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Advanced EPR spectroscopy applied to mechanistic studies on metallodrugs-biomolecules interactions

Grant number: 16/50342-3
Support type:Regular Research Grants
Duration: March 01, 2017 - June 30, 2019
Field of knowledge:Physical Sciences and Mathematics - Chemistry
Cooperation agreement: University of Manchester
Mobility Program: SPRINT - Projetos de pesquisa - Mobilidade
Principal Investigator:Ana Maria da Costa Ferreira
Grantee:Ana Maria da Costa Ferreira
Principal investigator abroad: Floriana Tuna
Institution abroad: University of Manchester, England
Home Institution: Instituto de Química (IQ). Universidade de São Paulo (USP). São Paulo , SP, Brazil
Associated research grant:13/07937-8 - Redoxome - Redox Processes in Biomedicine, AP.CEPID

Abstract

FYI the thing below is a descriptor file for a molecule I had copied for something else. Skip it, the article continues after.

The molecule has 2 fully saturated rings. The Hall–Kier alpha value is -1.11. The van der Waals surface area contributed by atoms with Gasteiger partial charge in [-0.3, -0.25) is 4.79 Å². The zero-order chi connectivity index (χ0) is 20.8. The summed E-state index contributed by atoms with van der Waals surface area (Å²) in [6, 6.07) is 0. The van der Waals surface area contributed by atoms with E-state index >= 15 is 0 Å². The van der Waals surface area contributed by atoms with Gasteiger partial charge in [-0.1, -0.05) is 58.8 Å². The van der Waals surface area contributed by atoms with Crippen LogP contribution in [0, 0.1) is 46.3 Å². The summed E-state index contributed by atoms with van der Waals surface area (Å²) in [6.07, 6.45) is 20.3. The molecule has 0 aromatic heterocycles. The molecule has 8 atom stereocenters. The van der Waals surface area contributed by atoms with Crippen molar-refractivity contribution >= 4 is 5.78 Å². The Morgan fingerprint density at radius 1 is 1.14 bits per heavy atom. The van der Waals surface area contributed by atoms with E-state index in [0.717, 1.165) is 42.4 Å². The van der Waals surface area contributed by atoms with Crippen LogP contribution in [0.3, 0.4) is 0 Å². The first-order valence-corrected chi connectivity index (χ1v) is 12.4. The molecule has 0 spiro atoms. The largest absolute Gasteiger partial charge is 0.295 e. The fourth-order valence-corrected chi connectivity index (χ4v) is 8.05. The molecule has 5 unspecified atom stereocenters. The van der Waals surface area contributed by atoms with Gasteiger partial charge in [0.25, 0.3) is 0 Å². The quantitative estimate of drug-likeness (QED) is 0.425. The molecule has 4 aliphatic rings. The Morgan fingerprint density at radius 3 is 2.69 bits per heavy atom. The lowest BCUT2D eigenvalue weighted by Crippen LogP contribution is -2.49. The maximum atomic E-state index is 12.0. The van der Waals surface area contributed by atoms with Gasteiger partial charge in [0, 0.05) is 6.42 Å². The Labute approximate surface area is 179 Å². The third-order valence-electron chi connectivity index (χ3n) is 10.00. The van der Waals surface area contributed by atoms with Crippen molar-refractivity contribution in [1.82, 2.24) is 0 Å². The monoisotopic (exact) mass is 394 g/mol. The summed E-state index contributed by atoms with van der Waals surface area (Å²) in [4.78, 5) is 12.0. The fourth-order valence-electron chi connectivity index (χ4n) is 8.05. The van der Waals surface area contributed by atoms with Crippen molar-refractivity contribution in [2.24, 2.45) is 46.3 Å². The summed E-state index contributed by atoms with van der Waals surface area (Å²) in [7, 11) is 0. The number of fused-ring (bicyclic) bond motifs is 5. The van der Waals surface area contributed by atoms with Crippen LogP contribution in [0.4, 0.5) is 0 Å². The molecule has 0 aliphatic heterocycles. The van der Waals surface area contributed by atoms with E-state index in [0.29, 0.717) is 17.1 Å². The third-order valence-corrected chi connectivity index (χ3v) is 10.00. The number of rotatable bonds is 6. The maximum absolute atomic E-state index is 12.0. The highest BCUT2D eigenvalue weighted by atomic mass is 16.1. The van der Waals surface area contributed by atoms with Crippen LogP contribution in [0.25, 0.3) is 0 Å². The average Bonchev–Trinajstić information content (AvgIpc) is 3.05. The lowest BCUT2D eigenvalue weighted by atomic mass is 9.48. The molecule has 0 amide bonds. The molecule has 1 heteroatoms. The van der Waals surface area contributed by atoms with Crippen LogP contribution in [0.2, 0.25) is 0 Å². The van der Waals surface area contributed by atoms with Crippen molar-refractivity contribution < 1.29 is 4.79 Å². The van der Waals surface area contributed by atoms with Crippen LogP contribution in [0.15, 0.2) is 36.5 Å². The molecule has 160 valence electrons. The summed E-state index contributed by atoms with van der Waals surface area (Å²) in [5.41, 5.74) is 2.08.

In the present proposal, multidisciplinary studies are planned involving researchers with competence in complementary areas. We intend to go further on our studies at USP, about the reactivity of possible metallodrugs that we have been developing in the last 15 years. Complexes based on different essential metals, as copper(II), zinc(II), vanadium(IV), containing biologically active ligands, particularly derivatives of oxindoles, are the focus of extensive studies in our laboratory, with the aim of developing new antitumor and/or anti-parasite species. Those complexes have DNA and mitochondria as important intracellular targets that are significantly damaged by an oxidative process, producing reactive oxygen species. Additionally, these complexes are able to inhibit crucial enzymes as topoisomerase IB and cyclin-dependent kinases (CDK1/cyclin B, CDK2/cyclin A). Further, the studied ligands showed strongly binding to beta-amyloid peptides, inhibiting its aggregation, facilitated by copper or zinc ions. These peptides are implicated in Alzheimer's disease. Therefore, in collaboration with the EPR National Center at University of Manchester, we intend to better investigate the interactions of such metal complexes with molecules (nucleic acids, proteins, enzymes, peptides, organelles, etc.). Providing advanced spectroscopic methods (pulsed and time-resolved EPR), our partners in Manchester could help on the elucidation of possible mechanisms of action of such metal complexes as potential alternative pharmacological agents. (AU)